Lines, colours, canvas, paper and ink gave shape to C.N. Karunakaran’s imagination. His works were a celebration of love and life.

The dignity of living as an artist was a distant dream when C.N. Karunakaran started his career as an artist in Kerala. There were no private or public agencies, or sufficient employment opportunities for a person to sustain his life with creative work. The period of more than 20 years of his life in Madras [Chennai] – from the stage of art education which started at the age of 12 in 1952 to the early 70s – that made him learn from different sources and the return to the native land was adventurous in every sense.

M.V. Devan, who invited him to join the Kerala Institute of Arts, Kochi (later known as Kerala Kalapeetom) as a teaching faculty, warned him not to expect much as an income from this occupation.

Karunakaran’s return to Kerala in 1970 was not with much pecuniary expectations but with a passion to live in Kerala. Since then he touched on all forms of design including illustration, poster, logos, book covers, layout, printing and publication and the like. Among these various media in which Karunakaran marked with his own signature, it was the illustrations that stamped his entry into the cultural arena of Kerala.

Style of his own

Karunakaran created a distinct style of visualising stories by integrating different sequences and multiple images into a coherent structure with his finest lines. His earlier illustrations appeared in Malayala Nadu Weekly and in special annuals of other periodicals. They brought a fresh outlook and were distinct from the expressionistic preoccupations of pioneers such as Namboothiri and A.S. Nair. Both in structure and form, Karunakaran’s illustrations of this period retained some features of his favourite painting, Guernicca.

It was also a period of the flowering of modernism in Malayalam literature, a period which appropriated all types of new trends in storytelling, poetry, criticism and layout and in publication. From major journals to college magazines to pamphlets, the trend demanded visualisation and execution from an artist and Karunakaran became an unavoidable presence though he was only partially rewarded for these works. Among the various media he handled in this period, it was the short story illustrations that marked his entry into the cultural arena of Kerala. It was in the late 80s and early 90s that C.N. Karunakaran emerged as a fulltime painter and pioneered solo exhibitions in Kerala where there was no art market or professionally run art galleries. The impact of these exhibitions created an enthusiasm to procure paintings from Kerala among art buyers who, till then, had gone to Mumbai or New Delhi to purchase paintings. This period also witnessed the growth of solo shows of young artists in various parts of Kerala in which Karunakaran’s solo exhibitions played a decisive role in creating confidence among the new generation.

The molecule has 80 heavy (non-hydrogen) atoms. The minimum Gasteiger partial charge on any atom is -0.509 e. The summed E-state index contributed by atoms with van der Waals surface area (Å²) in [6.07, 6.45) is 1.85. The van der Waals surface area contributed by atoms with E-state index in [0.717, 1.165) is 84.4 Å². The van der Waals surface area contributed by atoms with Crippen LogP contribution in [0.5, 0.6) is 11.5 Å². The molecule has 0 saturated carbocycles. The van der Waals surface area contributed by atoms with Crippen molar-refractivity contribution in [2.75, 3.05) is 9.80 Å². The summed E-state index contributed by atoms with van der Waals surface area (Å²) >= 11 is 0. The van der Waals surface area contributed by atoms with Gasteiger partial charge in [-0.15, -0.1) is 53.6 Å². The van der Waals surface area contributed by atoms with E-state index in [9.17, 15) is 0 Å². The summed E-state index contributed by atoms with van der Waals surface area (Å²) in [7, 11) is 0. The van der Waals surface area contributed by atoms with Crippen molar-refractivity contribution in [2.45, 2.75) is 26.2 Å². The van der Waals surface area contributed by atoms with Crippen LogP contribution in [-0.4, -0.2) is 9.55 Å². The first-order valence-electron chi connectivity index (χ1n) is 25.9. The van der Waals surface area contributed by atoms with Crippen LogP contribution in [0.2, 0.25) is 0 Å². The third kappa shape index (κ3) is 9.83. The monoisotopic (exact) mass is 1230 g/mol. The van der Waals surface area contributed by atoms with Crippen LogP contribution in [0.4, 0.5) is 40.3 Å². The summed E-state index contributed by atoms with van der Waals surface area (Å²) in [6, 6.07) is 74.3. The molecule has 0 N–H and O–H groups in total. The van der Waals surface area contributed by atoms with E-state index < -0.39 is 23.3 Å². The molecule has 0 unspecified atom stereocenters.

The image making process of Karunakaran on canvas was viewed with great enthusiasm by artists who belonged to diverse aesthetic preoccupations and different generations. The magnificence of his palette and the inherent poeticism in imagery has been widely admired. In his fairy world, women appear as a central image and multiply into various forms wandering in a celestial romance which never fall into the terrain of eroticism. He was also particular in avoiding thematic narrative as it is a pure organic world inhabited by women, plants, full blossom trees, birds and other living beings of natural and unnatural origin. They are neither human beings nor superhuman but imaginary beings who carry the romance and serenity of a life that is impossible in the immediate environment.

Apart from this idealised figurative dream world, Karunakaran was also a painter of brilliant Kerala landscapes. He retained and re-defined the rhythms and vigour of early KCS Panicker landscapes to vibrant, passionate spaces of impressions. With his elegant patches of colour Karunakaran created a large body of landscapes over the years especially at art camps. It will be a meaningful contribution to the art of our times and to the painter himself if this significant body of Karunakaran landscapes is presented in a curated exhibition.